The Phil Spector version was the 20th and last number-one song in the United States on 23 May 1970, and was the last single released by the quartet.  While that version of the song was very successful,  the new arrangement by producer Spector angered McCartney to the point that when he made his case in court for breaking up The Beatles as a legal entity, McCartney cited the treatment of "The Long and Winding Road" as one of the reasons for doing so.
 
Spector may be a murderer but he did not murder this song. 
 
His overblown approach (18 violins, four violas, four cellos, three trumpets, three trombones, two guitars, and a choir of 14 women) may seem excessive but the effect is grand and sentimental. Two things that Paul has been very comfortable in many of his works. That is not to say that the McCartney arrangement on the “Let It Be Naked” is not great. They both work and I’m glad we have them both to enjoy.
 
One thing I do like is like Spector’s attitude to Paul’s criticism of his production:
"Paul had no problem picking up the Academy Award for the Let It Be movie soundtrack, nor did he have any problem in using my arrangement of the string and horn and choir parts when he performed it during 25 years of touring on his own. If Paul wants to get into a pissing contest about it, he’s got me mixed up with someone who gives a shit."
 
I  agree with Ringo’s take on the two versions, when Let It Be Naked came out in 2008 he was quoted as saying:
"There’s nothing wrong with Phil’s strings, this is just a different attitude to listening. But it’s been 30-odd years since I’ve heard it without all that and it just blew me away."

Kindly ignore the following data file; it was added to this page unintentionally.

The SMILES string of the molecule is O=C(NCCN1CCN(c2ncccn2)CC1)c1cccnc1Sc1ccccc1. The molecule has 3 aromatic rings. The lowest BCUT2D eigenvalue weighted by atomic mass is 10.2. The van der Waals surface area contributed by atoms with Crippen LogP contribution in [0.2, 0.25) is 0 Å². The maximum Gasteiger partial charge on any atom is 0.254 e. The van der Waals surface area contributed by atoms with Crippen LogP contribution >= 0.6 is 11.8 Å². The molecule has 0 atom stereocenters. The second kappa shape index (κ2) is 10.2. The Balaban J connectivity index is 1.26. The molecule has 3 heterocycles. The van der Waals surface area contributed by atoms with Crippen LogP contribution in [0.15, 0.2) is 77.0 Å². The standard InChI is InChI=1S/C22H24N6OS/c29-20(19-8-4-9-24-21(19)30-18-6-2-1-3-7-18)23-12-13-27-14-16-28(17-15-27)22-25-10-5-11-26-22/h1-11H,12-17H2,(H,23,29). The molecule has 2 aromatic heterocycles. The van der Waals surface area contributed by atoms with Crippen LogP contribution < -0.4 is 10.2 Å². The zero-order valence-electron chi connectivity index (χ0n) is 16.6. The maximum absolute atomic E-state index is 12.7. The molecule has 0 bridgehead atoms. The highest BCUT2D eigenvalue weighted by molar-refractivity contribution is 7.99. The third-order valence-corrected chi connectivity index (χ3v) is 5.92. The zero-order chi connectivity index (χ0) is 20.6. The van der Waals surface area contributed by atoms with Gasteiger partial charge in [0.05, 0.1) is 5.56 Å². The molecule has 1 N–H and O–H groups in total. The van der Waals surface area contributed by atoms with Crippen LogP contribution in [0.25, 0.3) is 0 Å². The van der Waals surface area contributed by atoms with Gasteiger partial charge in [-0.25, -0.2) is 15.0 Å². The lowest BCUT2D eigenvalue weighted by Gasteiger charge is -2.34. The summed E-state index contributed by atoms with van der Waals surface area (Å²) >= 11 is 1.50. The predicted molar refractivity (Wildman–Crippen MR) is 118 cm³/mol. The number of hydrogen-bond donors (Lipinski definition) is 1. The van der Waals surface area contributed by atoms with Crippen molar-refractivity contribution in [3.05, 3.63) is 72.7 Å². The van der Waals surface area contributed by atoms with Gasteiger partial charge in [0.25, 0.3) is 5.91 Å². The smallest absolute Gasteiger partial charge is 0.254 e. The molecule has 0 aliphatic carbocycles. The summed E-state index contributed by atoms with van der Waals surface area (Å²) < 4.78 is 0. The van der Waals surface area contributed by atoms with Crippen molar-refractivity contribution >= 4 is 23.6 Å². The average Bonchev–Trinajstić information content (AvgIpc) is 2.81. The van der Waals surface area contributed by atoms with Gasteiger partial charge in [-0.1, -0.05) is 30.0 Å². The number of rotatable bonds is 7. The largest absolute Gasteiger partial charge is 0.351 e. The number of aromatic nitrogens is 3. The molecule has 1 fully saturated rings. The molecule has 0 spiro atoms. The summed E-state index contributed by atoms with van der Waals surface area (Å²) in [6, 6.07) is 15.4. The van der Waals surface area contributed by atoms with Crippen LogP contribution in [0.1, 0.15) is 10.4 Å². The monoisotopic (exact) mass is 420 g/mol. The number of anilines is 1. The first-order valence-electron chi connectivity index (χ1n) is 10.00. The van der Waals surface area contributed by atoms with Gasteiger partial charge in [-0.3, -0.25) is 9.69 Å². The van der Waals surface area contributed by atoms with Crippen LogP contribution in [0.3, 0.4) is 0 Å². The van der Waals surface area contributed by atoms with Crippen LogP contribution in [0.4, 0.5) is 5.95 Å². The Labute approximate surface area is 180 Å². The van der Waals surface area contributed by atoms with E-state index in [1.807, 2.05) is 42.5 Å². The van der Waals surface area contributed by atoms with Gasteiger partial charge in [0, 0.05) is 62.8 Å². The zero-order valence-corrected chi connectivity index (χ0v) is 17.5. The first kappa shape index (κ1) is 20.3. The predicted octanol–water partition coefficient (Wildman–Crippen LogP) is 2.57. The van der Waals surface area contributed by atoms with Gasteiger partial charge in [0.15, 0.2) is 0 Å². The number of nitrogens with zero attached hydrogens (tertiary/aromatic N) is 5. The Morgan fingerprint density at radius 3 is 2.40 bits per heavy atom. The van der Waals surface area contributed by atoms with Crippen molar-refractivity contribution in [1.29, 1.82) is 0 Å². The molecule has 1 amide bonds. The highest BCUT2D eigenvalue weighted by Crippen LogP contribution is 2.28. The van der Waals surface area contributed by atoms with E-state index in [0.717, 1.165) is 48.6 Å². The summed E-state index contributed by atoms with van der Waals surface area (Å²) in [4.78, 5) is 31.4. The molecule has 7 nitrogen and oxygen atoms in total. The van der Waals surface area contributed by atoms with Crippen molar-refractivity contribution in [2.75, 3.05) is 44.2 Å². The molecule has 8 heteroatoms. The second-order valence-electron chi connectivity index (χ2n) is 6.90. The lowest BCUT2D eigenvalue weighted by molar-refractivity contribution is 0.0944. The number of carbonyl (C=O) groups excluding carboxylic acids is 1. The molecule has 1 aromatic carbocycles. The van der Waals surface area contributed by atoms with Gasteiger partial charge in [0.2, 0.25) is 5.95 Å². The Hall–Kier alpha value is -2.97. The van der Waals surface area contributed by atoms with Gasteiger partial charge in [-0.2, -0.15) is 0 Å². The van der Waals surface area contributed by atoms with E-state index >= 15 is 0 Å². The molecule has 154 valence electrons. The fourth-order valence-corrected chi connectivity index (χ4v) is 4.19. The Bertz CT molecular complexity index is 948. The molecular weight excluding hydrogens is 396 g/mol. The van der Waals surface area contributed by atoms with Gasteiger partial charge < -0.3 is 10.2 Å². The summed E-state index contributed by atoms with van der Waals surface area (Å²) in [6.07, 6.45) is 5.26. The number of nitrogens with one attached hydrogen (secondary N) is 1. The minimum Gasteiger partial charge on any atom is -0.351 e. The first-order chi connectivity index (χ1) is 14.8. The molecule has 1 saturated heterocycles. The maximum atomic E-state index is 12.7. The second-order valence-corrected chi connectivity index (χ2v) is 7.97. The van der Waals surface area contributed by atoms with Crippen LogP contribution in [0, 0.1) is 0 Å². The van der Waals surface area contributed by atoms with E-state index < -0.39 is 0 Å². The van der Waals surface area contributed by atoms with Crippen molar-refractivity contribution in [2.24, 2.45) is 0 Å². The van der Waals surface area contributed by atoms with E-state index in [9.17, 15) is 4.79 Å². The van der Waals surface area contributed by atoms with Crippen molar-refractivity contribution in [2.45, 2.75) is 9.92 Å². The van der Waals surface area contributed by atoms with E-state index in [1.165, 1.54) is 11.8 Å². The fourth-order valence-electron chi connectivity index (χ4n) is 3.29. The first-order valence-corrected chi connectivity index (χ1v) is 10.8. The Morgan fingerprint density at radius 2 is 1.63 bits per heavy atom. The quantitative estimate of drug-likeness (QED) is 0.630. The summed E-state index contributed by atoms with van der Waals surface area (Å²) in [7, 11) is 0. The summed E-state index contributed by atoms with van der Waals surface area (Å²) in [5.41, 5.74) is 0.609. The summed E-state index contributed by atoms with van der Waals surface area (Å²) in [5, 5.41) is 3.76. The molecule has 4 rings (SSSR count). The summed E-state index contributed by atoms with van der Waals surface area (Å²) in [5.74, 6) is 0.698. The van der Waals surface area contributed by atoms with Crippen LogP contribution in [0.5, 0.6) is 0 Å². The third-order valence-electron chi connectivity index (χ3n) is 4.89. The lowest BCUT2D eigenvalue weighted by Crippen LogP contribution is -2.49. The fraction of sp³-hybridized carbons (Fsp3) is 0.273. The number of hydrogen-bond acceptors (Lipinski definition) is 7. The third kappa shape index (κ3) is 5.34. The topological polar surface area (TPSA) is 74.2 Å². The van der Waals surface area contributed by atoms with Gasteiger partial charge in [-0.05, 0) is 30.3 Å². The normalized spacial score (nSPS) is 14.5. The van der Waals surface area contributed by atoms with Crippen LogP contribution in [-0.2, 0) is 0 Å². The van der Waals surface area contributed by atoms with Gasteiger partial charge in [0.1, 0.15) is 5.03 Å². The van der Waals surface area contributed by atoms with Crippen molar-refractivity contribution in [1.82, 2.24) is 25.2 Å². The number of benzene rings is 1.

The Ukulele version recorded by Jessica Lee Morgan is a haunting affair. The strings and ukulele parts echo Phillip Glass. The sentimentality of the original Spector and McCartney versions are left behind and we are left with the bare bones of the song. This long and winding road is a lonely one.
 
 
ABOUT THE ARTIST
 
Jessica Lee Morgan is a singer and songwriter with Welsh/Italian blood and music in her genes. She has followed a long and winding road through life and only recently released her first album “I Am Not”. She thinks in harmony, writes from the heart and lets the songs find their own sound, with often unexpected results. Never averse to reinterpreting a cover, she also loves singing songs by Queen, Bowie and of course the Fab Four.
 
Jessica upholds two family traditions of The Beatles and Ukulele: mother Mary Hopkin was the first signing to Apple Records, father Tony Visconti cites his sole musical influences as The Beatles and Beethoven and gave Jessica her first uke, and brother Morgan Visconti contributed his cover of “Think For Yourself” to this very project. After rebelling by working the nine to five, she now works closely with her family in various guises including label head, session singer and archivist.
 
When not singing and writing, she runs a recording company, Space Studios, in the UK with her partner Christian Thomas, and would like to teach the world to sing in perfect harmony.
 
www.jessicaleemorgan.com